In most circumstances and according to historic data, the silver market responds alongside gold, and in most instances it outperforms gold. However, looking at the latest empirical evidence, it seems that silver is having a lot of issues keeping up with the â€˜godfatherâ€™ of precious metals.
Over the last decade or so both metals have had a significant correlation of 0.81 and any movement made by gold, silver amplifies it by 45 % (based on a regression analysis using SPSS statistical software) this means a rise in gold by 1 % would stimulate silver to rise by 1.45 %, this is however not the case for 2016. Gold was seemingly up by 17 % this year and the first 10 % took place at the very beginning of the year which means, silver should have risen by approximately 25 %, this was not the case, as silver only rose by about 8 % at the peak of goldâ€™s rise, some analysts are even stating that this is the first time this phenomenon is taking place.
This situation could also be due to the fact of silverâ€™s quasi industrial status. The fact that although silver is considered a precious metal, it is also widely used by industries, and a slow growth in the industrial sector (fingers pointing at China) could bear down on not only silver, but also copper, nickel and others, which have somewhat rebounded and outperformed silver.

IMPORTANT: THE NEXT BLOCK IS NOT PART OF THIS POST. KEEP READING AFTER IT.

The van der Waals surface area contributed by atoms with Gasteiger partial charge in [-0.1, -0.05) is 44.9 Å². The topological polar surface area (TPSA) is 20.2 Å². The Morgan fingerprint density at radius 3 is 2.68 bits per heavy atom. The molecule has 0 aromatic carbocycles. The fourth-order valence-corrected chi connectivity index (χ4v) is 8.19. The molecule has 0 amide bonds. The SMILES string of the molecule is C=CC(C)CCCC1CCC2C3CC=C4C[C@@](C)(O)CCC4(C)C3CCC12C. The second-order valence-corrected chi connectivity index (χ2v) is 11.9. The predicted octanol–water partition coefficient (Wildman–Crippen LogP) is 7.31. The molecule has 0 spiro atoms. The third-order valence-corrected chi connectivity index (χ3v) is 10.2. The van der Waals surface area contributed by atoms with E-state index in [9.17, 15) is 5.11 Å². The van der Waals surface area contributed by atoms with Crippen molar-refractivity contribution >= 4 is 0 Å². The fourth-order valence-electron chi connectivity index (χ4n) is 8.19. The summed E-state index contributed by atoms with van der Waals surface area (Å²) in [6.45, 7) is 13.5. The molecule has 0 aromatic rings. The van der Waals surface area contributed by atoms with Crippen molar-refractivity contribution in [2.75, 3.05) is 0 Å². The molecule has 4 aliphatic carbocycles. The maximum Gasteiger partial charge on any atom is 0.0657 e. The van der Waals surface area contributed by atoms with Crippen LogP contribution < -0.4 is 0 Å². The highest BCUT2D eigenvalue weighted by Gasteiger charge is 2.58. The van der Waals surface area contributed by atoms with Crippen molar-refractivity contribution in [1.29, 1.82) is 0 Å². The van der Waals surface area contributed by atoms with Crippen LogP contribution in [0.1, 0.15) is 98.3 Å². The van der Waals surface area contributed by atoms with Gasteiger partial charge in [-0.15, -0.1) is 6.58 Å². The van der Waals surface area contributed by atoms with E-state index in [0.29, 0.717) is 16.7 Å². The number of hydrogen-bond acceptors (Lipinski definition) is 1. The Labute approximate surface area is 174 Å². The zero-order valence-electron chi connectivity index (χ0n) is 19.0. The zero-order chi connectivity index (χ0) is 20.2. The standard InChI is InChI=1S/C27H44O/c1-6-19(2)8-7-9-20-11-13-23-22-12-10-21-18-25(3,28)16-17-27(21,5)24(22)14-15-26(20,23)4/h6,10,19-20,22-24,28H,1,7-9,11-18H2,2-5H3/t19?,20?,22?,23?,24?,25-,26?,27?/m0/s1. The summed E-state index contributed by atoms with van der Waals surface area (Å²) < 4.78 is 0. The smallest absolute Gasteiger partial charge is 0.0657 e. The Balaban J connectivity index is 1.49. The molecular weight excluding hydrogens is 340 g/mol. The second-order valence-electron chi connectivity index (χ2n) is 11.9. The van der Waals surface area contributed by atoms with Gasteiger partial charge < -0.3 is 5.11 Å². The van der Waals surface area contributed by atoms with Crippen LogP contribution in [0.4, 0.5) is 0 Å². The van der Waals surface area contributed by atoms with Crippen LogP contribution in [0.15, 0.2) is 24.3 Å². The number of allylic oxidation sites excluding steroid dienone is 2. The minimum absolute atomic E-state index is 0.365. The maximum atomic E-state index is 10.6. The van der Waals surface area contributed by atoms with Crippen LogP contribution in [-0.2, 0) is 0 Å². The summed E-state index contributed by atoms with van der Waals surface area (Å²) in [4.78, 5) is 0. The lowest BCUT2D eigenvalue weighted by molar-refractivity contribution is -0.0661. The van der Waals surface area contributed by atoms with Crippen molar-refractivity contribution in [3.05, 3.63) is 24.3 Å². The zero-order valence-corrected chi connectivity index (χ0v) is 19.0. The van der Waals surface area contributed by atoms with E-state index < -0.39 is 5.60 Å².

This according to most analysts is due to the position of silver as an industrial metal rather than a precious metal and because most of goldâ€™s rally was driven by investor fear, the glut in demand moved on the price of silver negatively. Another factor that must be taken into consideration at this juncture is that silver is rarely mined alone, it is usually the by product of gold mining and as gold producers are relaxing production with the hopes of ushering gold prices up, the production of silver has also slowed and the spike by silver was not supported by demand from investment level gold buyers.
Meanwhile, the recent hike by the Feds on rates has also had a tremendous impact on the precious metal market in general as investorsâ€™ shift their focus towards better returns as the cost of holding precious metals becomes a nuisance.
However, most investors are not just holding on to their precious metals, they are also using the current lower prices to bring their average per ounce of holding to lower levels ahead of the expected breakout.
A lot of contradicting theories and speculation is currently shrouding the industry making it difficult to tell ifÂ whether gold is going to break out or slump backas some are expecting it to below USD 1000 per ounce, which should not necessarily mean bad news as it would give investors greater leverage to bring their average cost/ ounce lower than it ever was.
The truth is that, no matter what happens, gold will rally soon enough and silver is most likely to follow suit although not as robustly as it did before